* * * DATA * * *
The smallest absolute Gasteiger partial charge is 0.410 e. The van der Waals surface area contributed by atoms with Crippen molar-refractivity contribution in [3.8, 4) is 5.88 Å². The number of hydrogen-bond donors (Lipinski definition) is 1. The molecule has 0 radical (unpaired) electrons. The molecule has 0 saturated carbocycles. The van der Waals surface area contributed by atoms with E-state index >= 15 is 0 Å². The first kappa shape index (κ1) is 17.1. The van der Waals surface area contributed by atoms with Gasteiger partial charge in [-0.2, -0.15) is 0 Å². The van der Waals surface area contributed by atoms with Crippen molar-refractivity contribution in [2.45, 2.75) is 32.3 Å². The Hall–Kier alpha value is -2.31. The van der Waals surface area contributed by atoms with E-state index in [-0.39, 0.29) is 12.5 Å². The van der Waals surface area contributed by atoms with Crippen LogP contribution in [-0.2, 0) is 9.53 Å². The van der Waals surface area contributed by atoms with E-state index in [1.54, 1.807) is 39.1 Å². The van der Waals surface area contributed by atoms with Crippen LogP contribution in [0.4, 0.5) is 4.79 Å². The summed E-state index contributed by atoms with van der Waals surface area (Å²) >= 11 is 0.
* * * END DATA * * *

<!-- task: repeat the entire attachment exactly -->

The smallest absolute Gasteiger partial charge is 0.410 e. The van der Waals surface area contributed by atoms with Crippen molar-refractivity contribution in [3.8, 4) is 5.88 Å². The number of hydrogen-bond donors (Lipinski definition) is 1. The molecule has 0 radical (unpaired) electrons. The molecule has 0 saturated carbocycles. The van der Waals surface area contributed by atoms with E-state index >= 15 is 0 Å². The first kappa shape index (κ1) is 17.1. The van der Waals surface area contributed by atoms with Gasteiger partial charge in [-0.2, -0.15) is 0 Å². The van der Waals surface area contributed by atoms with Crippen molar-refractivity contribution in [2.45, 2.75) is 32.3 Å². The Hall–Kier alpha value is -2.31. The van der Waals surface area contributed by atoms with E-state index in [-0.39, 0.29) is 12.5 Å². The van der Waals surface area contributed by atoms with Crippen LogP contribution in [-0.2, 0) is 9.53 Å². The van der Waals surface area contributed by atoms with E-state index in [1.54, 1.807) is 39.1 Å². The van der Waals surface area contributed by atoms with Crippen LogP contribution in [0.4, 0.5) is 4.79 Å². The summed E-state index contributed by atoms with van der Waals surface area (Å²) >= 11 is 0.